Basic knowledge of batteries used in aerospace and communication satellites

Basic knowledge of batteries used in aerospace and communication satellites

Spacecraft and communication satellites have very strict requirements on rechargeable batteries. Reliability, weight, size, and longevity are necessary performance requirements for rechargeable batteries deployed on spacecraft and communication satellites. In addition, redundancy may be another important performance requirement. The performance requirements of low earth orbit (LEO) satellites are strict, and the requirements for synchronous orbit satellites will be more stringent. Due to the launch cost and the complexity of the system, the demand for battery life will exceed 10 to 15 years. Space batteries must be able to provide electricity for lights, rotation control stability sensors, space monitoring systems, air conditioning systems, drinking water products, and a range of other key equipment that provide astronauts’ comfort and safety.

The electrical system of communication satellites, covert reconnaissance and surveillance satellites, and spacecraft for astronauts conducting scientific research activities include energy conversion equipment, (solar cells) combined with energy storage devices (batteries) and power conditioning components (PC), that is, pulse duration regulator (PVR), PVR maintains a constant voltage during the pulse period, which plays a key role in achieving the best performance. All these parts of weight, size and power consumption must be kept to a minimum in order to minimize the cost of launching satellites and spacecraft.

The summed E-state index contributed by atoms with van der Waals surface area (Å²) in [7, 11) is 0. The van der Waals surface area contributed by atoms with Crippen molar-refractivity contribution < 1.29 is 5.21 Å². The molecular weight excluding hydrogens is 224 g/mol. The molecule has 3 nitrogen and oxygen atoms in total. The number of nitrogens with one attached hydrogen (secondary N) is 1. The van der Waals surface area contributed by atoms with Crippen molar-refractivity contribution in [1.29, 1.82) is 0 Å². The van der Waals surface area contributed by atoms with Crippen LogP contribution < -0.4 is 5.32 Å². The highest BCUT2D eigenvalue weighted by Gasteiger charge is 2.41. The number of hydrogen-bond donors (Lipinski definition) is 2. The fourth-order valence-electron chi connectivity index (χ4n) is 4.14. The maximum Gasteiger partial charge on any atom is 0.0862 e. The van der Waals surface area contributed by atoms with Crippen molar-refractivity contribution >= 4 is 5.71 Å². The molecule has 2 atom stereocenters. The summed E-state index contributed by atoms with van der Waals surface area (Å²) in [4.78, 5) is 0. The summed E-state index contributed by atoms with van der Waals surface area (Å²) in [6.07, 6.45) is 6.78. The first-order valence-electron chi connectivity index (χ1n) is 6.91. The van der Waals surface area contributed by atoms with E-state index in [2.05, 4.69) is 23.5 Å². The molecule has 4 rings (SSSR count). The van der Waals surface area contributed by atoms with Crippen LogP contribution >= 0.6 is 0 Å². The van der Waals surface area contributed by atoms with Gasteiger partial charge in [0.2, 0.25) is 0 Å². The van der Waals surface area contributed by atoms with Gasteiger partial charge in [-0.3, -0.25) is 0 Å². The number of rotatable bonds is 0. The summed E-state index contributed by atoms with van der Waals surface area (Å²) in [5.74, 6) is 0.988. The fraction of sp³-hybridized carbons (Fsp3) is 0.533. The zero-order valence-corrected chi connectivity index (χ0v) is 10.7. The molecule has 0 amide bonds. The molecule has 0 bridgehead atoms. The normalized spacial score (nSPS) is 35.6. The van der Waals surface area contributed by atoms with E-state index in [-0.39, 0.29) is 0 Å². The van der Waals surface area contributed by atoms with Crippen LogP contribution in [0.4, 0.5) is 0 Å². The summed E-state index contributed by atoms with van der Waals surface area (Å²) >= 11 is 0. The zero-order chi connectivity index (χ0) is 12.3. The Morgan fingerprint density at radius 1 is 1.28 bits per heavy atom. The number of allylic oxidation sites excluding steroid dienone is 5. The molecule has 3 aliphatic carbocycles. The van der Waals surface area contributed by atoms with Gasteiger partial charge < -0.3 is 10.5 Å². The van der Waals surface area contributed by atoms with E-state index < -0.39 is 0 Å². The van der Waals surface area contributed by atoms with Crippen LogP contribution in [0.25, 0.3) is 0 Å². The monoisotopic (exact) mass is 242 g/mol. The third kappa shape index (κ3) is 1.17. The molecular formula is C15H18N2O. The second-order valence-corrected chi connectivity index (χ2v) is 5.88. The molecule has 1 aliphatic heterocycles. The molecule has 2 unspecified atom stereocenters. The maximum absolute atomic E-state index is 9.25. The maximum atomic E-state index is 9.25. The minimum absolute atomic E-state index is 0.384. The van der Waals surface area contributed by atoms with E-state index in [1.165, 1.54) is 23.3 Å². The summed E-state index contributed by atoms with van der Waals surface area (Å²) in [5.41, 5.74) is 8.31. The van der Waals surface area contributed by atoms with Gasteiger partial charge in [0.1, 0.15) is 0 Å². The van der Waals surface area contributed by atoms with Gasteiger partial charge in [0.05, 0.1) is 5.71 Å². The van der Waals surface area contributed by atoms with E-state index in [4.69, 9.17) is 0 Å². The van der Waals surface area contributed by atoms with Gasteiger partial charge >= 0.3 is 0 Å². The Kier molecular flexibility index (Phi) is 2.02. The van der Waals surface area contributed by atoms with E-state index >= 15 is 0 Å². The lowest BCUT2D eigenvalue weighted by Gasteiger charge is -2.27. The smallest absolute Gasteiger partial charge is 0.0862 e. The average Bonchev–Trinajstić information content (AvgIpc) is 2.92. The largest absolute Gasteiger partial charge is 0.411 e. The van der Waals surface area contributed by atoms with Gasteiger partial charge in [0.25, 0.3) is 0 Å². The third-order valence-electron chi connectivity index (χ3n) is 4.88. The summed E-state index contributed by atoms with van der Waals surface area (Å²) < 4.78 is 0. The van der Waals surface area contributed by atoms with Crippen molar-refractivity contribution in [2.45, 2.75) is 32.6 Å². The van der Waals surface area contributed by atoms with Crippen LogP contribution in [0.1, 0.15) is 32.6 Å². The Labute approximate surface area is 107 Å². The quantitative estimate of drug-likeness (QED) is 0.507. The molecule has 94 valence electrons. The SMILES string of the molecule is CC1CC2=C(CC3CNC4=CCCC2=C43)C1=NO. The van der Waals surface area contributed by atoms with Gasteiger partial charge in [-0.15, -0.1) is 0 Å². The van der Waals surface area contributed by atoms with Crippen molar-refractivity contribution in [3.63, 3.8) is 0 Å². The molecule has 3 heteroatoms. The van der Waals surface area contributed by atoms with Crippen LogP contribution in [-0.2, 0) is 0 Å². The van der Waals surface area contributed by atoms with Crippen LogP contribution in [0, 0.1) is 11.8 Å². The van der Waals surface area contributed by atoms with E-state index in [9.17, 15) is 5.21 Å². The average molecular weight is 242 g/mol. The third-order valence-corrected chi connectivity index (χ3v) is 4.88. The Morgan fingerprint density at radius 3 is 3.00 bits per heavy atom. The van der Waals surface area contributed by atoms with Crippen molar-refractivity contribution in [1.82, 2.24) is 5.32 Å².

Nickel-cadmium (Ni-Cd) batteries were widely used by early communication satellites and spacecraft from 1960 to 1995. When advanced designs of nickel-metal hydride (Ni-H2) batteries became available in the early 2000s, most satellites and spacecraft gave priority to using Ni-H2 batteries. The reliability and improved electrical performance of these batteries will be explained in detail. For short-term mission satellites and low-orbit communication satellites, nickel-cadmium Ni-Cd and nickel-hydrogen Ni-H2 batteries are still in use.

Basic knowledge of batteries used in aerospace and communication satellites
Nickel-cadmium batteries

During the dark period experienced by the satellite, the onboard battery must meet the power consumption requirements of all the electronic sensors and electrical equipment operating on the satellite or spacecraft. During the dark period, neither electronic nor electrical components can obtain any electrical energy from the satellite-based solar cells. Once the dark period is over, the onboard electronic sensors and electrical components will receive power from the solar array connected to the satellite or spacecraft. As mentioned, the solar cell array and the battery are interconnected by the regulator bus, as shown in Figure 1.

Basic knowledge of batteries used in aerospace and communication satellites
Figure 1 The concept of controlled and uncontrolled power buses for potential applications such as satellite power systems

The dark period experienced by the satellite is called the “satellite eclipse”. During this period, the local time must be carefully considered in order to receive audio and video signals from the satellite. When the moon on the spring and autumn equinox is in the shadow of the earth, the maximum eclipse duration is usually 72 minutes.

The peak started about 36 minutes ago, and there is an 8 minute correction due to the difference between apparent and average solar time. This makes the television report of the eclipse at the satellite projection point appear at about 11:15P.M. As the area covered by the satellite projection point moves east or west, the eclipse starts 2 hours earlier or later than local time. The impact of this on spacecraft design should not be underestimated. During a eclipse, a high-power TV transponder requires a large number of batteries to operate, and the battery must be able to provide all the power requirements during a eclipse or dark period. This is the most important design requirement for satellite batteries.